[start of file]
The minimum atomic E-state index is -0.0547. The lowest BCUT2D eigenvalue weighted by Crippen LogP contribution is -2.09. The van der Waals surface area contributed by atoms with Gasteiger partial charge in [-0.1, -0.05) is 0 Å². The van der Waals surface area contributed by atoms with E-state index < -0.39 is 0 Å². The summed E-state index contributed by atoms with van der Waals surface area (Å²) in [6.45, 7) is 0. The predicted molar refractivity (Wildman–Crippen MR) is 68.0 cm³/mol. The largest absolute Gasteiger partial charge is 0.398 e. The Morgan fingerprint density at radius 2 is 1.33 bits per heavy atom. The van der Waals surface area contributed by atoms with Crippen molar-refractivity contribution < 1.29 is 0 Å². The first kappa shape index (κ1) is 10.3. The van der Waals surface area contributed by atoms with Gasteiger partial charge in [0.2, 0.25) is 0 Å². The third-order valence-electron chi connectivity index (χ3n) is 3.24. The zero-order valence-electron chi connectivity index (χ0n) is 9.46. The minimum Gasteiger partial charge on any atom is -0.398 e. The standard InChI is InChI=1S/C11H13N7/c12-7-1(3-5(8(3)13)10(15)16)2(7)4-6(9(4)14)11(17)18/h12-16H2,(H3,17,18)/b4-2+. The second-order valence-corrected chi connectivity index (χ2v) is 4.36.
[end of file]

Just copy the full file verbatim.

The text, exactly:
The minimum atomic E-state index is -0.0547. The lowest BCUT2D eigenvalue weighted by Crippen LogP contribution is -2.09. The van der Waals surface area contributed by atoms with Gasteiger partial charge in [-0.1, -0.05) is 0 Å². The van der Waals surface area contributed by atoms with E-state index < -0.39 is 0 Å². The summed E-state index contributed by atoms with van der Waals surface area (Å²) in [6.45, 7) is 0. The predicted molar refractivity (Wildman–Crippen MR) is 68.0 cm³/mol. The largest absolute Gasteiger partial charge is 0.398 e. The Morgan fingerprint density at radius 2 is 1.33 bits per heavy atom. The van der Waals surface area contributed by atoms with Crippen molar-refractivity contribution < 1.29 is 0 Å². The first kappa shape index (κ1) is 10.3. The van der Waals surface area contributed by atoms with Gasteiger partial charge in [0.2, 0.25) is 0 Å². The third-order valence-electron chi connectivity index (χ3n) is 3.24. The zero-order valence-electron chi connectivity index (χ0n) is 9.46. The minimum Gasteiger partial charge on any atom is -0.398 e. The standard InChI is InChI=1S/C11H13N7/c12-7-1(3-5(8(3)13)10(15)16)2(7)4-6(9(4)14)11(17)18/h12-16H2,(H3,17,18)/b4-2+. The second-order valence-corrected chi connectivity index (χ2v) is 4.36.